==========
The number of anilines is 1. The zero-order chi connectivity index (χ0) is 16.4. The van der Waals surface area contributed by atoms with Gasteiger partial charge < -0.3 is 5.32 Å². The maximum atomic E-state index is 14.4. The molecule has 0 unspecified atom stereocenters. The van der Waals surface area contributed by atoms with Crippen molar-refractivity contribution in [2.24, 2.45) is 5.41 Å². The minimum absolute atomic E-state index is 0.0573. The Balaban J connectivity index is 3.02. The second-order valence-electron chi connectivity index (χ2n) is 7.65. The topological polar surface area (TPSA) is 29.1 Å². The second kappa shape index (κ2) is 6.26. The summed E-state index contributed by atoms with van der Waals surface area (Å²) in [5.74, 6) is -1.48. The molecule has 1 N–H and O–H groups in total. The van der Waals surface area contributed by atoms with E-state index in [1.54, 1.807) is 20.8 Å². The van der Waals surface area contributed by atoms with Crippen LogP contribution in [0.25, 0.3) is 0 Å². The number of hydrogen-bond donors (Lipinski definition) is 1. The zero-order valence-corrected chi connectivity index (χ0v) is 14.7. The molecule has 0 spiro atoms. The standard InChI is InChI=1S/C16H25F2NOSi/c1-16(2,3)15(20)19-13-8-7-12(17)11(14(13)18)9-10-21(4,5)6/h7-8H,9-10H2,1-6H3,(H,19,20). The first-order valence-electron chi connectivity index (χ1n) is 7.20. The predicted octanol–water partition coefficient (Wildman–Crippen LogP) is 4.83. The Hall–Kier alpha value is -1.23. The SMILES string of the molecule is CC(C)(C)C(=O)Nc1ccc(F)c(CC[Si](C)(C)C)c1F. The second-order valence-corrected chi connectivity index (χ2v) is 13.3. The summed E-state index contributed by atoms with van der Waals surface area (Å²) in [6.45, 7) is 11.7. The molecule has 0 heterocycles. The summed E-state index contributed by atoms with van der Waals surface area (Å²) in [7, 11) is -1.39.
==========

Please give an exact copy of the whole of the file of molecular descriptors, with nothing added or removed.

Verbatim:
The number of anilines is 1. The zero-order chi connectivity index (χ0) is 16.4. The van der Waals surface area contributed by atoms with Gasteiger partial charge < -0.3 is 5.32 Å². The maximum atomic E-state index is 14.4. The molecule has 0 unspecified atom stereocenters. The van der Waals surface area contributed by atoms with Crippen molar-refractivity contribution in [2.24, 2.45) is 5.41 Å². The minimum absolute atomic E-state index is 0.0573. The Balaban J connectivity index is 3.02. The second-order valence-electron chi connectivity index (χ2n) is 7.65. The topological polar surface area (TPSA) is 29.1 Å². The second kappa shape index (κ2) is 6.26. The summed E-state index contributed by atoms with van der Waals surface area (Å²) in [5.74, 6) is -1.48. The molecule has 1 N–H and O–H groups in total. The van der Waals surface area contributed by atoms with E-state index in [1.54, 1.807) is 20.8 Å². The van der Waals surface area contributed by atoms with Crippen LogP contribution in [0.25, 0.3) is 0 Å². The number of hydrogen-bond donors (Lipinski definition) is 1. The zero-order valence-corrected chi connectivity index (χ0v) is 14.7. The molecule has 0 spiro atoms. The standard InChI is InChI=1S/C16H25F2NOSi/c1-16(2,3)15(20)19-13-8-7-12(17)11(14(13)18)9-10-21(4,5)6/h7-8H,9-10H2,1-6H3,(H,19,20). The first-order valence-electron chi connectivity index (χ1n) is 7.20. The predicted octanol–water partition coefficient (Wildman–Crippen LogP) is 4.83. The Hall–Kier alpha value is -1.23. The SMILES string of the molecule is CC(C)(C)C(=O)Nc1ccc(F)c(CC[Si](C)(C)C)c1F. The second-order valence-corrected chi connectivity index (χ2v) is 13.3. The summed E-state index contributed by atoms with van der Waals surface area (Å²) in [6.45, 7) is 11.7. The molecule has 0 heterocycles. The summed E-state index contributed by atoms with van der Waals surface area (Å²) in [7, 11) is -1.39.